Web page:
Measuring Student Debt and Its Performance

21 Pages Posted: 11 Apr 2014

See all articles by Donghoon Lee

Donghoon Lee

Federal Reserve Bank of New York; New York University

Wilbert van der Klaauw

Federal Reserve Bank of New York; IZA

Andrew Haughwout

Federal Reserve Bank of New York

Meta Brown

Federal Reserve Bank of New York

Joelle Scally

Federal Reserve Bank of New York

Date Written: April 1, 2014

Abstract

Studies continue to indicate that higher education is frequently a worthwhile investment for individuals and that it raises the productivity of the workforce as a whole. While the rising cost of post-secondary education has not eliminated this "college premium," it has raised new questions about how growing numbers of students can make these investments. One solution to this problem is student loans, which have come to play an increasingly important role in financing higher education. Yet, despite its importance, educational debt is not well understood. Among the reasons is that there exist few central repositories of information on the characteristics and performance of all student loans, which currently include loans made by both government and private lenders. In this paper, we bring a new data set to bear on this important issue and present a brief analysis of the historical and current levels of student debt and how those loans are performing. We also briefly discuss the implications of student loans for borrowers and the economy.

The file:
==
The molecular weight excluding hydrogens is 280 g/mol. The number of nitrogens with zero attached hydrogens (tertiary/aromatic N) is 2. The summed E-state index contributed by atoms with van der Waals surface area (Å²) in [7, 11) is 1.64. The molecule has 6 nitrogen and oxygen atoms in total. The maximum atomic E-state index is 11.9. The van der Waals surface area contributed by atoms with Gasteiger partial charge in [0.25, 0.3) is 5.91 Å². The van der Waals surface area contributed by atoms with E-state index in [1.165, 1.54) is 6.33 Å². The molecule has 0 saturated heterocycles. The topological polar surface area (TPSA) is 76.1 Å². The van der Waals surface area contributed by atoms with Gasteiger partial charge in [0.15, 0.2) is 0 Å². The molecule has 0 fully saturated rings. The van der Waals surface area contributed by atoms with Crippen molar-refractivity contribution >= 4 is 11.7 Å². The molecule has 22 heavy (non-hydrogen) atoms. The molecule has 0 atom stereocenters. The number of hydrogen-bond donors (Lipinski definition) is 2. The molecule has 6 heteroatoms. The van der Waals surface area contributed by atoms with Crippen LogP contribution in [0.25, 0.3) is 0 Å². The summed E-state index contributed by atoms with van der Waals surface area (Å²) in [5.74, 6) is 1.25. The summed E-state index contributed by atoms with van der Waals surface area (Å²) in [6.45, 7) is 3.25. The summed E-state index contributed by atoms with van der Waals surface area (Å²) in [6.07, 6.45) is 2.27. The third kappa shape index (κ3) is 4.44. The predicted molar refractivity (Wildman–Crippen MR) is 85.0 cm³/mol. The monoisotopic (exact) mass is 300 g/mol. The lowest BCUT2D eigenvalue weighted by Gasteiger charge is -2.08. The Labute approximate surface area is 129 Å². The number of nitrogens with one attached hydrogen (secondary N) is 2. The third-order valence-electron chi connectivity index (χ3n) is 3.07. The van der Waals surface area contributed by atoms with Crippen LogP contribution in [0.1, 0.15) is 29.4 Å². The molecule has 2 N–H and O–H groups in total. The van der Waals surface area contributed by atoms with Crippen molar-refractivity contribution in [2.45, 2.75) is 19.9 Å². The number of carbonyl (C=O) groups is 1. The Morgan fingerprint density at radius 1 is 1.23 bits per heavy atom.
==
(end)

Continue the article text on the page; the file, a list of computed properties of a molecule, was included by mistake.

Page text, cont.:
Keywords: student debt, household debt

JEL Classification: D12, D14, I22

Suggested Citation

Lee, Donghoon and van der Klaauw, H. Wilbert and Haughwout, Andrew F. and Brown, Meta and Scally, Joelle, Measuring Student Debt and Its Performance (April 1, 2014). FRB of New York Staff Report No. 668. Available at SSRN: https://ssrn.com/abstract=2423377 or http://dx.doi.org/10.2139/ssrn.2423377

Donghoon Lee (Contact Author)

Federal Reserve Bank of New York ( email )

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New York University

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H. Wilbert Van der Klaauw

Federal Reserve Bank of New York ( email )

33 Liberty Street
New York, NY 10045
United States
212-720-5916 (Phone)
212-720-1844 (Fax)

IZA ( email )

Andrew F. Haughwout

Federal Reserve Bank of New York ( email )

33 Liberty Street
New York, NY 10045
United States
212-720-2685 (Phone)
212-720-1844 (Fax)

Meta Brown

Federal Reserve Bank of New York ( email )

33 Liberty Street
New York, NY 10045
United States

Joelle Scally

Federal Reserve Bank of New York ( email )

33 Liberty Street
New York, NY 10045
United States

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